Side effects of the COVID-19 Vaccine

The CDC advices talking to your doctor about taking over-the-counter medicine, such as ibuprofen, acetaminophen, aspirin, or antihistamines, for any pain and discomfort you may experience after getting vaccinated.

Covd vaccine

According to recently released polls, parents across the country are concerned with getting their kids vaccinated, with only about 30% saying they would allow their children to get the COVID-19  vaccine right away. Parents of infants and preschoolers expressed more anxiety about the vaccine than parents of teenagers and the CDC has published some of the side effects one should expect. These side effects may affect your ability to do daily activities, but they should go away in a few days. Some people have no side effects.

Common Side Effects

On the arm where you got the shot:
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  • Pain
  • Redness
  • Swelling
Throughout the rest of your body:
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  • Tiredness
  • Headache
  • Muscle pain
  • Chills
  • Fever
  • Nausea

The CDC advices talking to your doctor about taking over-the-counter medicine, such as ibuprofen, acetaminophen, aspirin, or antihistamines, for any pain and discomfort you may experience after getting vaccinated. You can take these medications to relieve post-vaccination side effects if you have no other medical reasons that prevent you from taking these medications normally.

It is not recommended you take these medicines before vaccination for the purpose of trying to prevent side effects.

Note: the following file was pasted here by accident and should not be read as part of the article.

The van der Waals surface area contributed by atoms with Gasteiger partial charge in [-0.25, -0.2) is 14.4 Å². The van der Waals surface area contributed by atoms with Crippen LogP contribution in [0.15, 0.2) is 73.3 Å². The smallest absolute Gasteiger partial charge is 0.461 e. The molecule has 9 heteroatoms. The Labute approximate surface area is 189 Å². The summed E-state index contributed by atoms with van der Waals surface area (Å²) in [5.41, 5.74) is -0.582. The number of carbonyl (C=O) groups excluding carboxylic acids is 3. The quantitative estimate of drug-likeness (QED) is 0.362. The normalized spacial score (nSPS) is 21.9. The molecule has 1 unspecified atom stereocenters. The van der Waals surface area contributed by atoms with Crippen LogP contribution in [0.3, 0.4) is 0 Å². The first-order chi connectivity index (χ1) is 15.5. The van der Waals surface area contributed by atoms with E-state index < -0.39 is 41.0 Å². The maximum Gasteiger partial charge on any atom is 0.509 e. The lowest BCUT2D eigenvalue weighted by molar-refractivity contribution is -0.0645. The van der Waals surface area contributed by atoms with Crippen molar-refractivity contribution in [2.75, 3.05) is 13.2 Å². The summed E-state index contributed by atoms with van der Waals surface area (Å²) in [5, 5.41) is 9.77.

To reduce pain and discomfort where you got the shot
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  • Apply a clean, cool, wet washcloth over the area.
  • Use or exercise your arm.
To reduce discomfort from fever
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  • Drink plenty of fluids.
  • Dress lightly.

Side effects after your second shot may be more intense than the ones you experienced after your first shot. These side effects are normal signs that your body is building protection and should go away within a few days.

In most cases, discomfort from pain or fever is a normal sign that your body is building protection but it is suggested to call your doctor if the redness or tenderness where you got the shot gets worse after 24 hours and of your side effects are worrying you or do not seem to be going away after a few days

  • The Pfizer-BioNTech COVID-19 Vaccine and Moderna COVID-19 Vaccine both need 2 shots in order to get the most protection. You should get the second shot even if you have side effects after the first shot, unless a vaccination provider or your doctor tells you not to get it.
  • You only need 1 shot of the Johnson & Johnson’s Janssen (J&J/Janssen) COVID-19 Vaccine to get the most protection. Learn more about the different COVID-19 vaccines.
  • It takes time for your body to build protection after any vaccination. People are considered fully vaccinated two weeks after their second shot of the Pfizer-BioNTech or Moderna COVID-19 vaccine, or two weeks after the single-dose J&J/Janssen COVID-19 vaccine. You should keep using all the tools available to protect yourself and others until you are fully vaccinated.
  • After you are fully vaccinated for COVID-19, you may be able to start doing some things that you had stopped doing because of the pandemic. Learn more about what you can do when you have been fully vaccinated.
  • We are still learning how vaccines will affect the spread of COVID-19. After you’ve been fully vaccinated against COVID-19, you should keep taking precautions in public places like wearing a mask, staying 6 feet apart from others, avoiding crowds and poorly ventilated spaces, and washing your hands often. CDC will continue to update recommendations as we know more.

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